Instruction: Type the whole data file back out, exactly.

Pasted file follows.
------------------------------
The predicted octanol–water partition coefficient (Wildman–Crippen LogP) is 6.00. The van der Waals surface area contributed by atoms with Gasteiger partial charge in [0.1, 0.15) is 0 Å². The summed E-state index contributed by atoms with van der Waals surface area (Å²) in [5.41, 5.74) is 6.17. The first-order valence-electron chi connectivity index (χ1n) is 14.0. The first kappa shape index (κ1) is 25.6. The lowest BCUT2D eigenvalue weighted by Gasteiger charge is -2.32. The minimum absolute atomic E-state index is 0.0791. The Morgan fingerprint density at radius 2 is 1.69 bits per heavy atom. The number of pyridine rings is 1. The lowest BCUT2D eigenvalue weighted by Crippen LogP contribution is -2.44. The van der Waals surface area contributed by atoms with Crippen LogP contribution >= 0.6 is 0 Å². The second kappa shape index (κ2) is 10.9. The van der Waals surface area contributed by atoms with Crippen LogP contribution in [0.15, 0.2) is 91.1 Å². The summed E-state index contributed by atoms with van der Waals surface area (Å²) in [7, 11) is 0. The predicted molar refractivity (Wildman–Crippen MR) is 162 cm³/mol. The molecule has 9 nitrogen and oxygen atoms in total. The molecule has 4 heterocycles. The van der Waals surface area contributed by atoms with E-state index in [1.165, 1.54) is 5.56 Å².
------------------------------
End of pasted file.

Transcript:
The predicted octanol–water partition coefficient (Wildman–Crippen LogP) is 6.00. The van der Waals surface area contributed by atoms with Gasteiger partial charge in [0.1, 0.15) is 0 Å². The summed E-state index contributed by atoms with van der Waals surface area (Å²) in [5.41, 5.74) is 6.17. The first-order valence-electron chi connectivity index (χ1n) is 14.0. The first kappa shape index (κ1) is 25.6. The lowest BCUT2D eigenvalue weighted by Gasteiger charge is -2.32. The minimum absolute atomic E-state index is 0.0791. The Morgan fingerprint density at radius 2 is 1.69 bits per heavy atom. The number of pyridine rings is 1. The lowest BCUT2D eigenvalue weighted by Crippen LogP contribution is -2.44. The van der Waals surface area contributed by atoms with Crippen LogP contribution >= 0.6 is 0 Å². The second kappa shape index (κ2) is 10.9. The van der Waals surface area contributed by atoms with Crippen LogP contribution in [0.15, 0.2) is 91.1 Å². The summed E-state index contributed by atoms with van der Waals surface area (Å²) in [7, 11) is 0. The predicted molar refractivity (Wildman–Crippen MR) is 162 cm³/mol. The molecule has 9 nitrogen and oxygen atoms in total. The molecule has 4 heterocycles. The van der Waals surface area contributed by atoms with E-state index in [1.165, 1.54) is 5.56 Å².